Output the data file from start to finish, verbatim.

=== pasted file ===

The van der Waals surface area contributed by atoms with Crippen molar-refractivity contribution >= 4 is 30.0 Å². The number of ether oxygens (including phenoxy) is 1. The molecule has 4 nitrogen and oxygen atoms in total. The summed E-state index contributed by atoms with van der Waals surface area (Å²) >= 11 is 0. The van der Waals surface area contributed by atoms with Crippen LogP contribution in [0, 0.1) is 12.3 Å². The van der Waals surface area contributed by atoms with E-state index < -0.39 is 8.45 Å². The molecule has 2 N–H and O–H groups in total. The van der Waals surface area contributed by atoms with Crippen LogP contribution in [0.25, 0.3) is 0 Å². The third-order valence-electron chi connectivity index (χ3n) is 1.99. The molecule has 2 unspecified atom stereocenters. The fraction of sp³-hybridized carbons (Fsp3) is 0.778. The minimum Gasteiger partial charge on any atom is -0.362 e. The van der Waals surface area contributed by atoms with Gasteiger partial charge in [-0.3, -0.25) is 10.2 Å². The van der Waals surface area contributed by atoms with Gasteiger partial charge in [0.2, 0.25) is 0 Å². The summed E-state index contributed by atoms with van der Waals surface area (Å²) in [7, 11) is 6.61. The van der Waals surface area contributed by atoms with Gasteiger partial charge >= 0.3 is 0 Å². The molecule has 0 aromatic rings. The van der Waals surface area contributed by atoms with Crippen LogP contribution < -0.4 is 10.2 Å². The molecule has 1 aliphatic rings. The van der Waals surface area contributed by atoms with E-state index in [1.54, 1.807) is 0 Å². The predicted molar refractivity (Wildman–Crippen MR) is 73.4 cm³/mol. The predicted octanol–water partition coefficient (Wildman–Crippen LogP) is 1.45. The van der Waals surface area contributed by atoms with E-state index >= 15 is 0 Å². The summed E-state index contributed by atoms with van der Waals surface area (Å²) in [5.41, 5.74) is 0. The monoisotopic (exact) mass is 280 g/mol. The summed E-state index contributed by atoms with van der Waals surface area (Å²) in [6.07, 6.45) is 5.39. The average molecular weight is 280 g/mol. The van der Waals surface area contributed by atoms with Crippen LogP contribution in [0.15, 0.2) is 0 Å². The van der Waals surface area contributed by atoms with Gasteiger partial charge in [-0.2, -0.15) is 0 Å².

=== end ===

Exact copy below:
The van der Waals surface area contributed by atoms with Crippen molar-refractivity contribution >= 4 is 30.0 Å². The number of ether oxygens (including phenoxy) is 1. The molecule has 4 nitrogen and oxygen atoms in total. The summed E-state index contributed by atoms with van der Waals surface area (Å²) >= 11 is 0. The van der Waals surface area contributed by atoms with Crippen LogP contribution in [0, 0.1) is 12.3 Å². The van der Waals surface area contributed by atoms with E-state index < -0.39 is 8.45 Å². The molecule has 2 N–H and O–H groups in total. The van der Waals surface area contributed by atoms with Crippen LogP contribution in [0.25, 0.3) is 0 Å². The third-order valence-electron chi connectivity index (χ3n) is 1.99. The molecule has 2 unspecified atom stereocenters. The fraction of sp³-hybridized carbons (Fsp3) is 0.778. The minimum Gasteiger partial charge on any atom is -0.362 e. The van der Waals surface area contributed by atoms with Gasteiger partial charge in [-0.3, -0.25) is 10.2 Å². The van der Waals surface area contributed by atoms with Gasteiger partial charge in [0.2, 0.25) is 0 Å². The summed E-state index contributed by atoms with van der Waals surface area (Å²) in [7, 11) is 6.61. The van der Waals surface area contributed by atoms with Gasteiger partial charge >= 0.3 is 0 Å². The molecule has 0 aromatic rings. The van der Waals surface area contributed by atoms with Crippen LogP contribution < -0.4 is 10.2 Å². The molecule has 1 aliphatic rings. The van der Waals surface area contributed by atoms with E-state index in [1.54, 1.807) is 0 Å². The predicted molar refractivity (Wildman–Crippen MR) is 73.4 cm³/mol. The predicted octanol–water partition coefficient (Wildman–Crippen LogP) is 1.45. The van der Waals surface area contributed by atoms with E-state index >= 15 is 0 Å². The summed E-state index contributed by atoms with van der Waals surface area (Å²) in [5.41, 5.74) is 0. The monoisotopic (exact) mass is 280 g/mol. The summed E-state index contributed by atoms with van der Waals surface area (Å²) in [6.07, 6.45) is 5.39. The average molecular weight is 280 g/mol. The van der Waals surface area contributed by atoms with Crippen LogP contribution in [0.15, 0.2) is 0 Å². The van der Waals surface area contributed by atoms with Gasteiger partial charge in [-0.2, -0.15) is 0 Å².